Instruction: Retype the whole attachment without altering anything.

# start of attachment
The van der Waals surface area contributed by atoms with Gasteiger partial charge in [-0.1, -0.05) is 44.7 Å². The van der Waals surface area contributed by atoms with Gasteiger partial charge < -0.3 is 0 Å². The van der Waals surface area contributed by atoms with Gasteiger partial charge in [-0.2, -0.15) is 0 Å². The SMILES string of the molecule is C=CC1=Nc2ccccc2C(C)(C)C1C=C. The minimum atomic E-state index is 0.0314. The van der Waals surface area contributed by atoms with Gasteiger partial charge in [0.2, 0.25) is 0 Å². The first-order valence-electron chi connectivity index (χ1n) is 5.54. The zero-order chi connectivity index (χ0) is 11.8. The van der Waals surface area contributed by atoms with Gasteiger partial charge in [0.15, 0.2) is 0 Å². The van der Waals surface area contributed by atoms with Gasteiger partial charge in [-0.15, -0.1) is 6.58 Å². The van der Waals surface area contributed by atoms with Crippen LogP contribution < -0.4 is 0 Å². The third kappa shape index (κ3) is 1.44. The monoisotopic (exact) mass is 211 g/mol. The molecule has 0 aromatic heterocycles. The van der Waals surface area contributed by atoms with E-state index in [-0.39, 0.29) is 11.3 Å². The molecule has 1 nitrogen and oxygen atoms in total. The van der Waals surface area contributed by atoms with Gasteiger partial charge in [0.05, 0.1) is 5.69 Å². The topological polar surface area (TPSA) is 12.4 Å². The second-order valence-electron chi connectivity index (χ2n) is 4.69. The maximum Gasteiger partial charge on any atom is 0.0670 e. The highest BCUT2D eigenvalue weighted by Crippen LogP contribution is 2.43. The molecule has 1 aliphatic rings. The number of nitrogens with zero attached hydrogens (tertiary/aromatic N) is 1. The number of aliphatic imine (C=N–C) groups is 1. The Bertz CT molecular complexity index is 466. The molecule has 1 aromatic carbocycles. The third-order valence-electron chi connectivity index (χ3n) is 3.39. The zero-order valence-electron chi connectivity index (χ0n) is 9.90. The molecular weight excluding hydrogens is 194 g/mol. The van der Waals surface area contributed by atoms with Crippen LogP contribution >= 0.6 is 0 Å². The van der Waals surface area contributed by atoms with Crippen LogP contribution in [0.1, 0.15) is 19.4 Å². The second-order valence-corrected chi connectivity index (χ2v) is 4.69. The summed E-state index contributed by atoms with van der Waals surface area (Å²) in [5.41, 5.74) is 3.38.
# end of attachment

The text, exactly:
The van der Waals surface area contributed by atoms with Gasteiger partial charge in [-0.1, -0.05) is 44.7 Å². The van der Waals surface area contributed by atoms with Gasteiger partial charge < -0.3 is 0 Å². The van der Waals surface area contributed by atoms with Gasteiger partial charge in [-0.2, -0.15) is 0 Å². The SMILES string of the molecule is C=CC1=Nc2ccccc2C(C)(C)C1C=C. The minimum atomic E-state index is 0.0314. The van der Waals surface area contributed by atoms with Gasteiger partial charge in [0.2, 0.25) is 0 Å². The first-order valence-electron chi connectivity index (χ1n) is 5.54. The zero-order chi connectivity index (χ0) is 11.8. The van der Waals surface area contributed by atoms with Gasteiger partial charge in [0.15, 0.2) is 0 Å². The van der Waals surface area contributed by atoms with Gasteiger partial charge in [-0.15, -0.1) is 6.58 Å². The van der Waals surface area contributed by atoms with Crippen LogP contribution < -0.4 is 0 Å². The third kappa shape index (κ3) is 1.44. The monoisotopic (exact) mass is 211 g/mol. The molecule has 0 aromatic heterocycles. The van der Waals surface area contributed by atoms with E-state index in [-0.39, 0.29) is 11.3 Å². The molecule has 1 nitrogen and oxygen atoms in total. The van der Waals surface area contributed by atoms with Gasteiger partial charge in [0.05, 0.1) is 5.69 Å². The topological polar surface area (TPSA) is 12.4 Å². The second-order valence-electron chi connectivity index (χ2n) is 4.69. The maximum Gasteiger partial charge on any atom is 0.0670 e. The highest BCUT2D eigenvalue weighted by Crippen LogP contribution is 2.43. The molecule has 1 aliphatic rings. The number of nitrogens with zero attached hydrogens (tertiary/aromatic N) is 1. The number of aliphatic imine (C=N–C) groups is 1. The Bertz CT molecular complexity index is 466. The molecule has 1 aromatic carbocycles. The third-order valence-electron chi connectivity index (χ3n) is 3.39. The zero-order valence-electron chi connectivity index (χ0n) is 9.90. The molecular weight excluding hydrogens is 194 g/mol. The van der Waals surface area contributed by atoms with Crippen LogP contribution >= 0.6 is 0 Å². The van der Waals surface area contributed by atoms with Crippen LogP contribution in [0.1, 0.15) is 19.4 Å². The second-order valence-corrected chi connectivity index (χ2v) is 4.69. The summed E-state index contributed by atoms with van der Waals surface area (Å²) in [5.41, 5.74) is 3.38.